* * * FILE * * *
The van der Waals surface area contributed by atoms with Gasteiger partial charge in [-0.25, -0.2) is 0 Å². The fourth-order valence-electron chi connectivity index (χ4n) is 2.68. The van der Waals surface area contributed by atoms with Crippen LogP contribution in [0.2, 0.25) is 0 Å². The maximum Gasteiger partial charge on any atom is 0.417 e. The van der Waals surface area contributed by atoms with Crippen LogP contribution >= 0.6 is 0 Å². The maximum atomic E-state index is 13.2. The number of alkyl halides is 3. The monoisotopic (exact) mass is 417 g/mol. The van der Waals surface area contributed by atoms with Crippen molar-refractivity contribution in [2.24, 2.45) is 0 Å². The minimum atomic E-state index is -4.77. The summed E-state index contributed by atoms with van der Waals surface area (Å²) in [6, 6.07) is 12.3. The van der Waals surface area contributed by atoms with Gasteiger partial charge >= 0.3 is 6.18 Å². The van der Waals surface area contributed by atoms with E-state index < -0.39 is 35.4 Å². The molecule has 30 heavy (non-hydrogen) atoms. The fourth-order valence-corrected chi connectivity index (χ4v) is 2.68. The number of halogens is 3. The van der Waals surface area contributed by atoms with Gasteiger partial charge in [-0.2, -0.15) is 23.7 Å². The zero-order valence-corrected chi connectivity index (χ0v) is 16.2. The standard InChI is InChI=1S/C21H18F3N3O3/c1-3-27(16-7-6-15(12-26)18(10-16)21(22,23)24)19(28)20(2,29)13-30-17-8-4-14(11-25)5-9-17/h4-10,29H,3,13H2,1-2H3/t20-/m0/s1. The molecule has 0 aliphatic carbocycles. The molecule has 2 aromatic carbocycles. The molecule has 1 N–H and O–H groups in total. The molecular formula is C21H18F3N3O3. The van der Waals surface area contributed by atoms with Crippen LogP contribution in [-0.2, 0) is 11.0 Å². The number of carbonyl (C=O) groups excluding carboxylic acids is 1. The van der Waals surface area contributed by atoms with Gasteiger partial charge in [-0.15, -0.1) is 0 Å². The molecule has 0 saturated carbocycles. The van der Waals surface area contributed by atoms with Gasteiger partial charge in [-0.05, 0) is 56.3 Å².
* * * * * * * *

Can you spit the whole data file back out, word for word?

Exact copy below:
The van der Waals surface area contributed by atoms with Gasteiger partial charge in [-0.25, -0.2) is 0 Å². The fourth-order valence-electron chi connectivity index (χ4n) is 2.68. The van der Waals surface area contributed by atoms with Crippen LogP contribution in [0.2, 0.25) is 0 Å². The maximum Gasteiger partial charge on any atom is 0.417 e. The van der Waals surface area contributed by atoms with Crippen LogP contribution >= 0.6 is 0 Å². The maximum atomic E-state index is 13.2. The number of alkyl halides is 3. The monoisotopic (exact) mass is 417 g/mol. The van der Waals surface area contributed by atoms with Crippen molar-refractivity contribution in [2.24, 2.45) is 0 Å². The minimum atomic E-state index is -4.77. The summed E-state index contributed by atoms with van der Waals surface area (Å²) in [6, 6.07) is 12.3. The van der Waals surface area contributed by atoms with Gasteiger partial charge >= 0.3 is 6.18 Å². The van der Waals surface area contributed by atoms with E-state index < -0.39 is 35.4 Å². The molecule has 30 heavy (non-hydrogen) atoms. The fourth-order valence-corrected chi connectivity index (χ4v) is 2.68. The number of halogens is 3. The van der Waals surface area contributed by atoms with Gasteiger partial charge in [-0.2, -0.15) is 23.7 Å². The zero-order valence-corrected chi connectivity index (χ0v) is 16.2. The standard InChI is InChI=1S/C21H18F3N3O3/c1-3-27(16-7-6-15(12-26)18(10-16)21(22,23)24)19(28)20(2,29)13-30-17-8-4-14(11-25)5-9-17/h4-10,29H,3,13H2,1-2H3/t20-/m0/s1. The molecule has 0 aliphatic carbocycles. The molecule has 2 aromatic carbocycles. The molecule has 1 N–H and O–H groups in total. The molecular formula is C21H18F3N3O3. The van der Waals surface area contributed by atoms with Crippen LogP contribution in [-0.2, 0) is 11.0 Å². The number of carbonyl (C=O) groups excluding carboxylic acids is 1. The van der Waals surface area contributed by atoms with Gasteiger partial charge in [-0.15, -0.1) is 0 Å². The molecule has 0 saturated carbocycles. The van der Waals surface area contributed by atoms with Gasteiger partial charge in [-0.05, 0) is 56.3 Å².